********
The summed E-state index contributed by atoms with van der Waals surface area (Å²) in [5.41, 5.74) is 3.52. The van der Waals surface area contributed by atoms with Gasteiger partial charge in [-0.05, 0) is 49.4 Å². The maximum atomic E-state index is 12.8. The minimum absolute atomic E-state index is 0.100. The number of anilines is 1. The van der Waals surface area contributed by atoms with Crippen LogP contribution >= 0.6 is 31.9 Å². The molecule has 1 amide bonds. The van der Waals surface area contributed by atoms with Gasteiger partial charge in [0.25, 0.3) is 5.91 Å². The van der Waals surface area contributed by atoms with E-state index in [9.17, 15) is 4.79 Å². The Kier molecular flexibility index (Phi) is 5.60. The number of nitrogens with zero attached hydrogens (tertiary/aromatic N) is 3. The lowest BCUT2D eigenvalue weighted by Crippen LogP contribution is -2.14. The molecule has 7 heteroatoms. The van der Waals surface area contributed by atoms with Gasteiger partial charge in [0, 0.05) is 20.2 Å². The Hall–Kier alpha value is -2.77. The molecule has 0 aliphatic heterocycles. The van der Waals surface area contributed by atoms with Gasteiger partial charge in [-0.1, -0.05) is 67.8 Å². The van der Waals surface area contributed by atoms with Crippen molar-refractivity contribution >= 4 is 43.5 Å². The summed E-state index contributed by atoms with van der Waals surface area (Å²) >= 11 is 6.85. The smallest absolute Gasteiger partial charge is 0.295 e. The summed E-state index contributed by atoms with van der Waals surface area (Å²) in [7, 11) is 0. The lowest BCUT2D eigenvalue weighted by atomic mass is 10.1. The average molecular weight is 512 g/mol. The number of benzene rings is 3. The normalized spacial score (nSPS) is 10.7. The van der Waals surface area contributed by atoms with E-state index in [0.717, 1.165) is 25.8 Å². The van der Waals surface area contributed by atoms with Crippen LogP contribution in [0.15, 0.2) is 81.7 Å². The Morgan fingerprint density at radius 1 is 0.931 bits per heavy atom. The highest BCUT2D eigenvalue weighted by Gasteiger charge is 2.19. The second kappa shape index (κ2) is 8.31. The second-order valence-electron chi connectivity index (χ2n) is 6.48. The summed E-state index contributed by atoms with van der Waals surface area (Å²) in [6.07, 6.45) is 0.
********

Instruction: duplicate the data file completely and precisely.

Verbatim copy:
The summed E-state index contributed by atoms with van der Waals surface area (Å²) in [5.41, 5.74) is 3.52. The van der Waals surface area contributed by atoms with Gasteiger partial charge in [-0.05, 0) is 49.4 Å². The maximum atomic E-state index is 12.8. The minimum absolute atomic E-state index is 0.100. The number of anilines is 1. The van der Waals surface area contributed by atoms with Crippen LogP contribution >= 0.6 is 31.9 Å². The molecule has 1 amide bonds. The van der Waals surface area contributed by atoms with Gasteiger partial charge in [0.25, 0.3) is 5.91 Å². The van der Waals surface area contributed by atoms with E-state index in [9.17, 15) is 4.79 Å². The Kier molecular flexibility index (Phi) is 5.60. The number of nitrogens with zero attached hydrogens (tertiary/aromatic N) is 3. The lowest BCUT2D eigenvalue weighted by Crippen LogP contribution is -2.14. The molecule has 7 heteroatoms. The van der Waals surface area contributed by atoms with Gasteiger partial charge in [0, 0.05) is 20.2 Å². The Hall–Kier alpha value is -2.77. The molecule has 0 aliphatic heterocycles. The van der Waals surface area contributed by atoms with Gasteiger partial charge in [-0.1, -0.05) is 67.8 Å². The van der Waals surface area contributed by atoms with Crippen molar-refractivity contribution >= 4 is 43.5 Å². The summed E-state index contributed by atoms with van der Waals surface area (Å²) >= 11 is 6.85. The smallest absolute Gasteiger partial charge is 0.295 e. The summed E-state index contributed by atoms with van der Waals surface area (Å²) in [7, 11) is 0. The lowest BCUT2D eigenvalue weighted by atomic mass is 10.1. The average molecular weight is 512 g/mol. The number of benzene rings is 3. The normalized spacial score (nSPS) is 10.7. The van der Waals surface area contributed by atoms with E-state index in [0.717, 1.165) is 25.8 Å². The van der Waals surface area contributed by atoms with Crippen LogP contribution in [0.15, 0.2) is 81.7 Å². The Morgan fingerprint density at radius 1 is 0.931 bits per heavy atom. The highest BCUT2D eigenvalue weighted by Gasteiger charge is 2.19. The second kappa shape index (κ2) is 8.31. The second-order valence-electron chi connectivity index (χ2n) is 6.48. The summed E-state index contributed by atoms with van der Waals surface area (Å²) in [6.07, 6.45) is 0.